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Arbitration agreement doesn't bar widow's tort claim, Utah court rules.

A woman whose husband committed suicide after taking antidepressants can pursue a wrongful death claim against the doctor who prescribed them even though the husband had signed a contract agreeing to settle any issues with his doctor in arbitration, the Utah Supreme Court has ruled. (Bybee v. Abdulla, 2008 WL 2245725 (Utah June 3, 2008).)

Alan Abdulla prescribed antidepressant medication to treat Mark Bybee's depression. After Abdulla renewed the prescription, increasing the dose, Bybee committed suicide. Bybee's widow, Lisa, sued Abdulla for her husband's wrongful death, claiming the doctor was not experienced in diagnosing or treating depression.

Abdulla moved to compel arbitration, arguing that Mark had signed a patient agreement to arbitrate "all disputes and claims for damages of any kind of injuries and losses arising from medical care rendered." The doctor cited a section of the Utah Code that provided that an arbitration agreement could apply to "third parties whose claims arise solely out of the injury sustained by the patient who signed the agreement."

But Bybee argued that the section at issue was not in effect when her claim arose, so she should not be forced to abide by a contract she had not signed. She also claimed that the new section did not affect her constitutional right to pursue a wrongful death claim, which is based on injury to the heirs of the decedent and not solely on injuries to the decedent.

The trial court denied Abdulla's motion, finding that the new section of the code should not be applied retroactively because it was not merely a procedural change. The court also agreed with Bybee's assertion that she could not be bound by an arbitration agreement she did not sign.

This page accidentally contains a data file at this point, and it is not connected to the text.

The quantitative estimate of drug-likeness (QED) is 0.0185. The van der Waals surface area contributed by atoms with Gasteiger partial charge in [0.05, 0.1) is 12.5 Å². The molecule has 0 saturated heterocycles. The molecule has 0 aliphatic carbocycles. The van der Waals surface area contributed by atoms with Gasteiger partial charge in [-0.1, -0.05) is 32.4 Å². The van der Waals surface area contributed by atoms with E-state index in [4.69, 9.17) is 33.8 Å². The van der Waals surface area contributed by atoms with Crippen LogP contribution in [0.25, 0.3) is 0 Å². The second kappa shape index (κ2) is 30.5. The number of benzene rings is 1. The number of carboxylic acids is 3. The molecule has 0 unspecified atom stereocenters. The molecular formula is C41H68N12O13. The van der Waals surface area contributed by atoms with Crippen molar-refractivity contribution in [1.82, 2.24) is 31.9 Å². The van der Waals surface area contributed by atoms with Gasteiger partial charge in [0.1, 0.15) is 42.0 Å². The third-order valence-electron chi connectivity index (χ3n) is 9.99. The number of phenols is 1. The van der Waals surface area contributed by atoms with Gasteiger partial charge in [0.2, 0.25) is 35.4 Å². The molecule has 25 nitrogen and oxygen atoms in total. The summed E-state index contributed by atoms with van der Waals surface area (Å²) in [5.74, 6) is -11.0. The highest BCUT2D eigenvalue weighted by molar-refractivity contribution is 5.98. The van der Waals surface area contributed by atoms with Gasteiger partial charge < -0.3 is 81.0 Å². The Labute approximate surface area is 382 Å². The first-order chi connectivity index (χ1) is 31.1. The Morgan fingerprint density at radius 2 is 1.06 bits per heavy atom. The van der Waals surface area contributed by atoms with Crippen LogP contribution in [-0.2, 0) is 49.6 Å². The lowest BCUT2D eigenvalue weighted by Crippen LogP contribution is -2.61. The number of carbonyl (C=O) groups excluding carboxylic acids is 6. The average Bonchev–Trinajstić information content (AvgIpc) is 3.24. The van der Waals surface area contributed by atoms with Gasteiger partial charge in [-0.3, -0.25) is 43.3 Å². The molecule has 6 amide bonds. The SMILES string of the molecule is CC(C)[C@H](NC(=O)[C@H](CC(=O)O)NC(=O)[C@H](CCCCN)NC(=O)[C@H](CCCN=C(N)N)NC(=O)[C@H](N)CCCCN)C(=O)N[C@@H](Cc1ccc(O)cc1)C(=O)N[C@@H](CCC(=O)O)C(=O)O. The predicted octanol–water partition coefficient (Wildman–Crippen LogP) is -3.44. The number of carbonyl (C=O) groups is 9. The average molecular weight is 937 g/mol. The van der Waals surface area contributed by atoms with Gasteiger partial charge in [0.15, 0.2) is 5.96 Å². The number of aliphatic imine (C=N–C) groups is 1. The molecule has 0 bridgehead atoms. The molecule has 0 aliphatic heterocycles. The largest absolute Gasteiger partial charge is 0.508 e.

The Utah Supreme Court affirmed. "The only intended beneficiary of the contract for medical services between Dr. Abdulla and Mr. Bybee was the patient, Mr. Bybee," the court wrote. "As what was, at most, an incidental beneficiary of her husband's medical treatment, Mrs. Bybee acquired no rights based on Mr. Bybee's physician-patient relationship with Dr. Abdulla."

Bybee's claims should go forward, the court concluded, "because a decedent does not have the power to contract away the wrongful death action of his heirs and because in a wrongful death action by heirs, arbitration does not fall into the category of defenses that can be raised because they were available against the decedent."

Bybee's attorney, Peter Summerill of Ogden, predicted the decision would weaken efforts to enforce arbitration clauses in patient agreements in his state.

"[Bybee] will make it virtually impossible for health care providers to eliminate the right of court access for third-party nonsignatory heirs in cases of wrongful death," he said. "By keeping wrongful death claims in a public court, reckless health care providers will be held accountable in the public eye."
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Author:Walters, Cecily
Date:Aug 1, 2008
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